I have been thinking about it for a while and have decided to finally commit to doing instead of thinking and talking. I am beginning my own publication business. I even came up with a logo for it and everything. lol…
In all seriousness though, I am excited to be doing this. I feel a need to do this for myself and for others. In fact, Endless Journeys very first published work will be my eleven year-old son’s junior chapter novel. He’s been writing like crazy for years now (and it makes me so proud!) and I feel he finally has a great piece to be published. So we have been working on it diligently as a homeschool writing project for some time now. We are now entering the final stages of editing and putting the book together. I am proud and excited to be helping him realize a dream as well as encouraging him to reach for more.
I honestly don’t have any idea how far I’ll be taking this new adventure, but I am incredibly excited about it. I have quite a few writing projects for myself that I can’t wait to start putting out, but just the idea of being able to helps others do the same makes it even more fun and adventurous.
We’ve already talked about the query package and writing an effective cover letter, let’s get to the really hard part… the synopsis. First I want to say that I’ve found it’s impossible to write just one synopsis. To get a great synopsis, it’s better to do a few, because let’s face it your publisher is going to want more than the one to three page synopsis you submitted if they do accept your novel. They’ll most likely want a shorter blurb for the back cover. Also some publishers want more than a one to page synopsis when submitting to them, so why not just get them all done at once and be done with it.
For me it was easier to do the really long synopsis first. The chapter by chapter sum up of the entire novel, which reached a huge twenty pages. I doubt any publisher will want all of that, but it was good for me because I did not previously have what others might call an outline. Many of you may already have this chapter by chapter summary or outline completed. But I don’t do written outlines as I’m writing because I’m a pantser. I feel outlines distract from letting the story flow where it needs to go. So if you like to be organized and have a nice neat outline down before you even write the first word of your novel, then you can totally skip this step.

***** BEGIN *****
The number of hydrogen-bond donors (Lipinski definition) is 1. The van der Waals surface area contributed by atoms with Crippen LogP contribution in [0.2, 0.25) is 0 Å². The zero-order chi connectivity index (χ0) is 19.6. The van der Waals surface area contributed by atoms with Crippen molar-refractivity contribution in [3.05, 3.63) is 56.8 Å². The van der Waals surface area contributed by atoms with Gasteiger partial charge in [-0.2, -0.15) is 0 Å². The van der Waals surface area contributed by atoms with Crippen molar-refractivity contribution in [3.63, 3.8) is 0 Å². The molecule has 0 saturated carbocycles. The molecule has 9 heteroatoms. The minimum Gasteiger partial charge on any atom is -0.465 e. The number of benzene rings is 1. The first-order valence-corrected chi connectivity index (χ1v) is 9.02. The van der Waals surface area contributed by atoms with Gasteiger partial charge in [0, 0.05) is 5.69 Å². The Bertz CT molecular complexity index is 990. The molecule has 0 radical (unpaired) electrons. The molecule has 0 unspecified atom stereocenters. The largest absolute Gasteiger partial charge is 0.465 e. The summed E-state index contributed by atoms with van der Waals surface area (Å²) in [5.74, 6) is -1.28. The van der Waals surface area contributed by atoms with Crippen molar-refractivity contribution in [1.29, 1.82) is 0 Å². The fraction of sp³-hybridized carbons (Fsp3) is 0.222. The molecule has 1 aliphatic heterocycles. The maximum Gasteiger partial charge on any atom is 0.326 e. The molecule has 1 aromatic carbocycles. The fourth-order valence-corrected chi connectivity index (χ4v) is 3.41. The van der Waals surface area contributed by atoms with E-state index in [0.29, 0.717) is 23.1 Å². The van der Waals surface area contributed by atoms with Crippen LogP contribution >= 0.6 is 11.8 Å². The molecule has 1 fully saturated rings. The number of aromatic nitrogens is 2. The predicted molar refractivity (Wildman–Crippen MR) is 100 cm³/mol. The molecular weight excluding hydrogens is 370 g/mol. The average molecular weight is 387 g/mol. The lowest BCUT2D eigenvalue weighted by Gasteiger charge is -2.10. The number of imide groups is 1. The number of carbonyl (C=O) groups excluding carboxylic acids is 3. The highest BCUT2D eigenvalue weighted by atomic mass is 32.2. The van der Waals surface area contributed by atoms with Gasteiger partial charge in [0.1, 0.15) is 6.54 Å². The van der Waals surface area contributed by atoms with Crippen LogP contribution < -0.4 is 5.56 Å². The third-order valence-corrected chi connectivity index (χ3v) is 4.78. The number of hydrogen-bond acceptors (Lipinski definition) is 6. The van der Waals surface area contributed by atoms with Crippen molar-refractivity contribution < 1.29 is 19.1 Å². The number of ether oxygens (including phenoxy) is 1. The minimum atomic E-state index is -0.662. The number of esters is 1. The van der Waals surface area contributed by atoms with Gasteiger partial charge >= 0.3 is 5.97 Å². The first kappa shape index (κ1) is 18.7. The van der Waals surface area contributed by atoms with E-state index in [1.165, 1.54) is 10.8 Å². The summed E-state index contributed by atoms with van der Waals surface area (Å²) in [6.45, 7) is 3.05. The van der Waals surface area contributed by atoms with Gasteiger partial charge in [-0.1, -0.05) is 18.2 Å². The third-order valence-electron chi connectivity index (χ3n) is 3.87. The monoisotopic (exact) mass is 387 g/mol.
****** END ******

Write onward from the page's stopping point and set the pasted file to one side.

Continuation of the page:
We talked about Novel Submission Part 1: The Query Package, but now let’s get more specific and discuss how to actually write a cover letter (and FYI, writing a novel cover letter is different than a short story cover letter, in fact there are some publications that don’t even require a cover letter for short story submissions).
The following post is an accumulation of what I learned from Gary A Braunbeck’s worksop on cover letters and synopses, research I’ve done, and my own observations as I wrote the cover letter for my novel.
Here are some important things to keep in mind as you begin to write the cover letter (or what some call a query letter)…
After many years, my novel is finally done, now comes the hardest part yet… it’s time to submit it. I have to admit, I’d rather write another entire novel from scratch then do what comes next, but paraphrasing Theodore Roosevelt, “anything worthwhile never comes easy.”
This summer I’ve been taking the first steps in getting my novel ready for submission by writing a cover letter (or sometimes called a query letter) and a handful of synopses (because it’s not good enough to have just one synopsis, but that’s another post!).
The first step I took in writing the cover letter and synopsis was to do research and see how the professionals were doing it. And I was also lucky enough to take a workshop about cover letters and synopses from science fiction author Gray A. Braunbeck last September. After a frustrating search, I finally managed to find my notes from his workshop. Yay!